Many new users ask questions asking for product recommendations and offsite resources. We could be very helpful to these users, but currently these questions get closed with the reason:

Questions asking us to recommend a tool, library or favorite off-site resource are off-topic for Pro Webmasters as they tend to attract opinionated answers and spam.

I feel like this is one of the more frustrating experiences for many new users on the site. We could be a much better and more useful site by allowing these types of questions.

  • Just found this proposed SE site for these kinds of questions (see the objections raised about it)
    – John Conde Mod
    Commented Dec 3, 2013 at 15:42
  • The two objections that I see are "hard to moderate" and "deal with questions about hacking and cracking". Both of which have good responses. Commented Dec 3, 2013 at 15:51
  • It will be interesting to see if that site gets to beta or not. It's almost a referendum for these types of questions.
    – John Conde Mod
    Commented Dec 3, 2013 at 15:53
  • For StackOverflow, I understand why these questions are not good. There is enough to deal with there and the moderation overhead would be large. I don't think that is true across all StackExchange sites. Commented Dec 3, 2013 at 15:57

5 Answers 5


Here are some of my reasons for not wanting to see recommendation type questions being asked at Pro Webmasters.

  • These same resources can be found using Google (or Bing, or whomever floats your boat). Any major search engine is going to come up with a healthy list of recommendations and reviews that some researching software or other items can easily find and review.

  • Too many link only answers. These are low quality even when they point to a great resource. Besides not providing any substantive information to this website, links tend to go bad which reduce the quality of the answer completely and the quality of the page a variable amount depending on the number of other responses there are. This will only serve to unnecessarily increase the moderation load.

  • Recommendations can become obsolete quickly. Offsite resources and software come and go far too often and quickly. This means the same question could and would need to be asked periodically and would lead to questions like, "What's a good sketching application (2013)?".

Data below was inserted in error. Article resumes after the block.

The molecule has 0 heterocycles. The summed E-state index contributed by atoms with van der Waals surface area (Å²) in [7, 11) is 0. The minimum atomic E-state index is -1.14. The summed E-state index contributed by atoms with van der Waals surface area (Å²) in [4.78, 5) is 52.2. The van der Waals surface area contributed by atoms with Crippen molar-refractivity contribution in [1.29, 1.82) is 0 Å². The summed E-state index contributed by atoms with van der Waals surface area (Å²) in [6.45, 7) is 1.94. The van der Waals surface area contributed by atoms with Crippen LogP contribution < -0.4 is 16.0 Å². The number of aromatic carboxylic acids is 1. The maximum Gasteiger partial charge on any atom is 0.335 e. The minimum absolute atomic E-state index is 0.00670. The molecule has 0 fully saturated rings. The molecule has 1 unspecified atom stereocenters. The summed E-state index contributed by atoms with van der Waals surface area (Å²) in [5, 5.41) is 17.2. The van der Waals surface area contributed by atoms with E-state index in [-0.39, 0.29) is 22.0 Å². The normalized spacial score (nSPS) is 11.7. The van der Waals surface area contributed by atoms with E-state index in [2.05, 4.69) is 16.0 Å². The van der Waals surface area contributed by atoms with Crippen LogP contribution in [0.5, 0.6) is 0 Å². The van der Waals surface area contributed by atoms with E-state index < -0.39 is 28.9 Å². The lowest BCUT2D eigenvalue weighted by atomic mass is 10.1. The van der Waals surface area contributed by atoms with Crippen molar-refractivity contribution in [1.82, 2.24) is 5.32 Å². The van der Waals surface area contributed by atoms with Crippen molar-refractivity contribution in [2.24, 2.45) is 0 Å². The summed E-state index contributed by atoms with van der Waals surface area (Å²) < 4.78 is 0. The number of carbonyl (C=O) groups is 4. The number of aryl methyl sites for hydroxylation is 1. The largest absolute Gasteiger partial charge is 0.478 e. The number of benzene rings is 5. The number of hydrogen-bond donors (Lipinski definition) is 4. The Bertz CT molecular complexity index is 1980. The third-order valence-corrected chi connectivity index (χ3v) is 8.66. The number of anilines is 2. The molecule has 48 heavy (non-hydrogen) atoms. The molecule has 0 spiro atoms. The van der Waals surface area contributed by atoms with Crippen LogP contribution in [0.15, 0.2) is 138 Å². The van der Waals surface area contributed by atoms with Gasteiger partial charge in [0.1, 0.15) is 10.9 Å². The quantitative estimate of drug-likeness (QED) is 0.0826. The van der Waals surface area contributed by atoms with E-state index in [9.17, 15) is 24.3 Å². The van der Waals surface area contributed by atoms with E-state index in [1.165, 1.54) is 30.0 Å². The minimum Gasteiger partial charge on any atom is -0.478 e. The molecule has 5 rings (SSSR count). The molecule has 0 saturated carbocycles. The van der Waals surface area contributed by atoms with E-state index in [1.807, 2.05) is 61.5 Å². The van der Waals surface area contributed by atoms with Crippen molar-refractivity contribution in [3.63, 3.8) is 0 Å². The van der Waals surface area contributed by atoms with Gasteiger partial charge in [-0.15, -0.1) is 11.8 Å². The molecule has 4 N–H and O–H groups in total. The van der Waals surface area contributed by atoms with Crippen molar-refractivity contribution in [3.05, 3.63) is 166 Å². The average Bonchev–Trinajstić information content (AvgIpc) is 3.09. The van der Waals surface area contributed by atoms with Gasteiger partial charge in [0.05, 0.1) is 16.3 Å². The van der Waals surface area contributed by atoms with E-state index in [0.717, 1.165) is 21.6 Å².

• We have a place for recommendations and opinions. It's called chat. It's not very active but if we promoted it for subjective/recommendation questions that might change.

  • They drown out the quality questions. Back when we were allowing these questions it seemed like the majority of questions we were recommendation-type questions. It really did make finding the quality questions more difficult to do.

  • We can't be selective in which recommendation questions we allow. How would we determine which is okay to ask and which is not? Why would webhosting be any different than any other service provider?

Basically, not only do they already have an acceptable place on this website (chat) but they violate most of the quality guidelines set forth by the Stack Exchange.

  • There is no point by point rebuttal system built into the lousy stack exchange software, so I'm going to respond in a bunch of comments. >:) Commented Nov 20, 2013 at 19:09
  • "These same resources can be found using Google" -- but not ordered by votes. Perhaps "too easily answered by search" could be an off-topic reason in and of itself, but that wouldn't preclude a question like "Does any SSL certificate authority handle third-level .name domains?" Commented Nov 20, 2013 at 19:09
  • "Too many link only answers" -- Link only answers should be deleted by moderators. The question in my mind is whether or not that would increase the moderator load too much. Commented Nov 20, 2013 at 19:10
  • "This means the same question could and would need to be asked periodically" -- Or we could have a policy to turn them into community wiki questions so they could be maintained in place. Commented Nov 20, 2013 at 19:11
  • 2
    "We have a place for recommendations and opinions" -- You make the fallacy of begging the question. You state that by definition we shouldn't allow this. In my mind recommendations are very different from opinions. Opinions shouldn't be tolerated in answers but I'm very open to discussing recommendations. Commented Nov 20, 2013 at 19:13
  • 1
    "They drown out the quality questions" -- excellent point Commented Nov 20, 2013 at 19:13
  • 1
    "We can't be selective in which recommendation questions we allow" -- you make the fallacy of the slippery slope argument. It doesn't actually have to be all or nothing. We can place other criteria on questions such as "how often are similar questions asked", "does this question call for opinions", or "is this question better typed into a Google search". Commented Nov 20, 2013 at 19:16
  • whew, I'm done. (and an upvote for you for providing an in depth answer, John) Commented Nov 20, 2013 at 19:19